Pulaski County’s 123-year-old courthouse would be torn down and replaced by a parking lot and memorial park, under the county’s latest facilities proposal. During Monday’s joint county council and commissioners meeting, Maintenance Director Jeff Johnston publicly unveiled a four-phase plan designed to address security, ADA compliance, and a number of other concerns with the county’s government buildings.
As proposed, Circuit Court and most of the other offices that are currently in the courthouse would eventually move to an expanded Justice Center across the street. “In the end, we’re looking at cutting utility costs for the offices in the courthouse 75 percent,” Johnston said. “We’re looking at 100-percent ADA and safety and security things complete. We’re looking at cutting the Maintenance, Building and Structure budget requirements by a third, and then, we’re looking at generating a lot of money that we didn’t have opportunity to generate before.”
Johnston said the first phase involves moving several documents from various county offices into the recently-completed West Annex, formerly the Winamac Masonic Lodge. That will free up space in the basement of the Justice Center for a new work release facility. That, in turn, will open up more of the traditional jail cells to federal inmates, which could generate between $400,000 and $1 million a year in additional revenue.
At that point, a new addition would be added onto the front of the Justice Center, which would have eight new offices at 1,400 square feet each. The Prosecutor’s Office and Probation Department would move into the addition, allowing Circuit Court to relocate to their current space. “There’s many reasons why that’s a good path to go,” Johnston said. “One, you no longer take inmates across the street. Two, you have both courts and all of our legal offices in the same building. And three, it cuts down on expense, whether it’s security from taking them from one building to the other, the cost of transporting them by van.”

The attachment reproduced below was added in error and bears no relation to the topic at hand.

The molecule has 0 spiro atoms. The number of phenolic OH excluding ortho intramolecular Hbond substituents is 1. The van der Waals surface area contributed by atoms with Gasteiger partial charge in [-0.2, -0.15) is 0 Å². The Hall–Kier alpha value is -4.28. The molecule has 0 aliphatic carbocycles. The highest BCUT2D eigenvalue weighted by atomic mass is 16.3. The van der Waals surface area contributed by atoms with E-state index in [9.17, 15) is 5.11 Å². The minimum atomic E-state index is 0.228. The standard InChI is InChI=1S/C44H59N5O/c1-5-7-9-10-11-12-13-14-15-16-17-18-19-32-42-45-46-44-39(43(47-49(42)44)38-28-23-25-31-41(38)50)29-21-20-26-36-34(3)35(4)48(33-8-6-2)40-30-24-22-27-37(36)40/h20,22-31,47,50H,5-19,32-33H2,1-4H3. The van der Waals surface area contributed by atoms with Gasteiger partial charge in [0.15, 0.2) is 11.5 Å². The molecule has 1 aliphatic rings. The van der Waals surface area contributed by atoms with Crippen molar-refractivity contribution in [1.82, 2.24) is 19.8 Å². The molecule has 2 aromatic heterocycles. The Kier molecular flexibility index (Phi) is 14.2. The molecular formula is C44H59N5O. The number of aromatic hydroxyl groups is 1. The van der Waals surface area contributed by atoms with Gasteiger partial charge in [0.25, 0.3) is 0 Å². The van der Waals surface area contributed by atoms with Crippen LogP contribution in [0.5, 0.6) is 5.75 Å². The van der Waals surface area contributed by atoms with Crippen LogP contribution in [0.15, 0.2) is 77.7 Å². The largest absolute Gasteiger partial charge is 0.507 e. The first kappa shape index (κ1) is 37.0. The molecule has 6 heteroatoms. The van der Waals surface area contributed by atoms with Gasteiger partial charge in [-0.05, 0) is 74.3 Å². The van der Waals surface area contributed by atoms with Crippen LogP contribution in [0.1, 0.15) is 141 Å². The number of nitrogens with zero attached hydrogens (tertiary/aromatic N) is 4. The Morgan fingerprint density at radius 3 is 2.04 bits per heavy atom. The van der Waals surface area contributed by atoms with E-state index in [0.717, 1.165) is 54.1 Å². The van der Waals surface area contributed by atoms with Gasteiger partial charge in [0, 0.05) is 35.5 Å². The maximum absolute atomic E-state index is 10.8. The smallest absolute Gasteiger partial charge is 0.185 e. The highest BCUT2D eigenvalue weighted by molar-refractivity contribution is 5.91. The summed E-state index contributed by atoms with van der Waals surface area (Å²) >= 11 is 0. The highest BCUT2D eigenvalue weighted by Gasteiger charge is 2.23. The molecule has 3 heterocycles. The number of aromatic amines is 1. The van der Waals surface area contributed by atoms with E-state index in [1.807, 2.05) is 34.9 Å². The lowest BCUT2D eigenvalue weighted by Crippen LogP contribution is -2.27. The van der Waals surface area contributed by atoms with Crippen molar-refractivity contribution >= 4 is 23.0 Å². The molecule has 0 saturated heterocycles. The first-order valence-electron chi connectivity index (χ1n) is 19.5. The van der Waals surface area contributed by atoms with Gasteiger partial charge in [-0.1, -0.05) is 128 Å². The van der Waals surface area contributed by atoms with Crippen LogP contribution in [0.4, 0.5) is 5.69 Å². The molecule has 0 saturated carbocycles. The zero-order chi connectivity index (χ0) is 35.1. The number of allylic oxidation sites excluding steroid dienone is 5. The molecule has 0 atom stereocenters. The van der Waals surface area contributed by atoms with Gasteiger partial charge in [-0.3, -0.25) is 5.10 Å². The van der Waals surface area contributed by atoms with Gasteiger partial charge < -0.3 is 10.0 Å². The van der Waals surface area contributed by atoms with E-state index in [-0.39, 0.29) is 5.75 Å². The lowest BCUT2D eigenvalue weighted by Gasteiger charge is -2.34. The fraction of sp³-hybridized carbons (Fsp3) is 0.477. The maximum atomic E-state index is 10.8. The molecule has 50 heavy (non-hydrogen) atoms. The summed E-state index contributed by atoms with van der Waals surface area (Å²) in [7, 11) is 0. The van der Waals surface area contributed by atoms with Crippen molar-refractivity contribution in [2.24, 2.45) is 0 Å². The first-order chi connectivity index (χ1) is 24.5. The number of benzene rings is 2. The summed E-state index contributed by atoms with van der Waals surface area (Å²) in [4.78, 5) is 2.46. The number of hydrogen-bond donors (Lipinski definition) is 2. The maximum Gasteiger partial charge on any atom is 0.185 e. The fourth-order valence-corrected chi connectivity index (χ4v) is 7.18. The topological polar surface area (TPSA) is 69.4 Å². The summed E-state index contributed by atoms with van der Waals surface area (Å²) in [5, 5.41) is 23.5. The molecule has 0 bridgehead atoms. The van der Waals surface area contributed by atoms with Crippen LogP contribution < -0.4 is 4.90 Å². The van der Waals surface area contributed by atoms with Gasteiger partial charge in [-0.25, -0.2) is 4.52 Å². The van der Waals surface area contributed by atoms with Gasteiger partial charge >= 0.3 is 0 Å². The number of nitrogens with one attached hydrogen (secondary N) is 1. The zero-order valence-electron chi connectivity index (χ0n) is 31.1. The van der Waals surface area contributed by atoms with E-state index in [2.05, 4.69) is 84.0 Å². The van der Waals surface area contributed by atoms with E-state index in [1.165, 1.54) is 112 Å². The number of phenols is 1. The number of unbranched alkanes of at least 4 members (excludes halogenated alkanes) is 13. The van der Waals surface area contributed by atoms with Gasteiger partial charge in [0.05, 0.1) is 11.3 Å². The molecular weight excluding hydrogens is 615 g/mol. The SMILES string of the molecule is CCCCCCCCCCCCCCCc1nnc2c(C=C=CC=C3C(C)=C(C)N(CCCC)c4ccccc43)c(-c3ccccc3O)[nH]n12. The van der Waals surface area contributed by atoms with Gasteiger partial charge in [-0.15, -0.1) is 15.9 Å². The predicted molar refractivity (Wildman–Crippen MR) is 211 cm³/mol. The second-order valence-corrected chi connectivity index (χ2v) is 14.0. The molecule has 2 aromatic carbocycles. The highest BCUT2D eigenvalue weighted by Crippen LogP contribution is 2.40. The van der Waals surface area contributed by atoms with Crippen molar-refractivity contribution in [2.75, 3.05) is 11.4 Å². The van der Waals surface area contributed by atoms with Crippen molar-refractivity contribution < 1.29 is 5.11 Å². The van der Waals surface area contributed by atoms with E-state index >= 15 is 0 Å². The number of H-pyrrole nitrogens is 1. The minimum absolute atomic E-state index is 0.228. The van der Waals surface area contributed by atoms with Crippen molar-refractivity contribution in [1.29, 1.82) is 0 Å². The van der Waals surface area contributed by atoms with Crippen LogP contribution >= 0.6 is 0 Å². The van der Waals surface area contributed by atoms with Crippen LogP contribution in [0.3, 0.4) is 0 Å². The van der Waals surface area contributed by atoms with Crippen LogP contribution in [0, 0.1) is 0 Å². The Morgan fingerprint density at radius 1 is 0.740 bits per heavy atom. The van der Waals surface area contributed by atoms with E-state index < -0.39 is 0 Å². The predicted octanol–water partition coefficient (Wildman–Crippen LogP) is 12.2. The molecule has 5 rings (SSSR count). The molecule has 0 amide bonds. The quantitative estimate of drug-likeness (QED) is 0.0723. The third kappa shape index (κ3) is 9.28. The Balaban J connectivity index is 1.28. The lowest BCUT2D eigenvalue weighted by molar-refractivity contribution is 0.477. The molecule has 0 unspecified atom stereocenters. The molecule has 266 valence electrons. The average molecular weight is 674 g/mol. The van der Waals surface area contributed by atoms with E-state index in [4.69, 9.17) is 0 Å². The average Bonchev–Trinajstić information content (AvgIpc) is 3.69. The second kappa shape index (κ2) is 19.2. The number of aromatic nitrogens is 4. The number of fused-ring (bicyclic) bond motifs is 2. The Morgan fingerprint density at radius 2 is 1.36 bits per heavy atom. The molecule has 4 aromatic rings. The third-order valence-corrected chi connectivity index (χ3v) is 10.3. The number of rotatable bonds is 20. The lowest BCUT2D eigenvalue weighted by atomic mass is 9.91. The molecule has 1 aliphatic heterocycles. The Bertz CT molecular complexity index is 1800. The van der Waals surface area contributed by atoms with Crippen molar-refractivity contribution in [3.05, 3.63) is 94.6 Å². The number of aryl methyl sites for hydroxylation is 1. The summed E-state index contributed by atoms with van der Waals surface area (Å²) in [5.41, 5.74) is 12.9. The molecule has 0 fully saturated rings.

Meanwhile, most of the offices that are currently in the courthouse would move into the new addition. Anyone visiting one of the offices, the courts, or the jail would have to pass through a single security checkpoint.
Johnston said the new arrangement would bring the county into compliance with the latest state and federal standards for court buildings. He explained that it would have completely separate traffic patterns for staff, inmates, and the general public, something that he said would be very difficult to achieve in the existing courthouse. “In order to make it secure and give your inmates access to the court like they should, you’re looking at putting a small addition on the north side with a sally port in it to van inmates over into a secure sally port, another elevator to transport them up into a holding area, and then you have to rework some of the structure, the structural support walls of the building itself, in order to make doorways and whatnot to get them into the building.”
But beyond that, Johnston said the courthouse is experiencing structural problems that are becoming more and more expensive to repair. “One of the issues I brought to everybody’s attention a few years back was the longer you wait, the more damage you’re going to start seeing,” he said, “and at this point, we know that the stairs going to the main level are sinking. We know the walls are moving. They’re getting worse now because if you go into the west entrance to the main level in that small little breezeway, the walls are starting to crack where the walls are being pulled apart.”
Johnston estimated that it would cost $12 million to $15 million to build an addition onto the courthouse, while preliminary estimates put the cost of his plan at about $5.3 million.
Other components would include moving the courthouse’s new elevator to the Annex Building, which, along with lowering the height two service counters, would make it fully ADA-compliant. The Maintenance Department would move into the structure that up until recently housed the Pulaski County Historical Society. That would allow the Maintenance Department’s current space to become a new vocational rehabilitation center for jail inmates. Meanwhile, the Surveyor’s Office would move to the Pulaski County Highway Garage.
Commissioner Kenny Becker stressed that plans were still at a preliminary stage, and detailed architectural plans haven’t been drawn up yet. “We done this because we’ve been asked about security,” he explained. “A lot of the offices in there tell us about people coming in, and this is the best thing we’ve come up with. This is nothing set in stone. This is just something preliminary that we put together. We want public comment on it, and we want the office-holders to be involved and everything, too, so everybody’s all on the same page.”
Johnston estimated that the project could be done in as little as two years, from start to finish. Some of those in attendance Monday suggested incorporating some of the character of the existing courthouse into the new facility. Johnston also said plans call for some pieces of the courthouse to become part of the memorial park.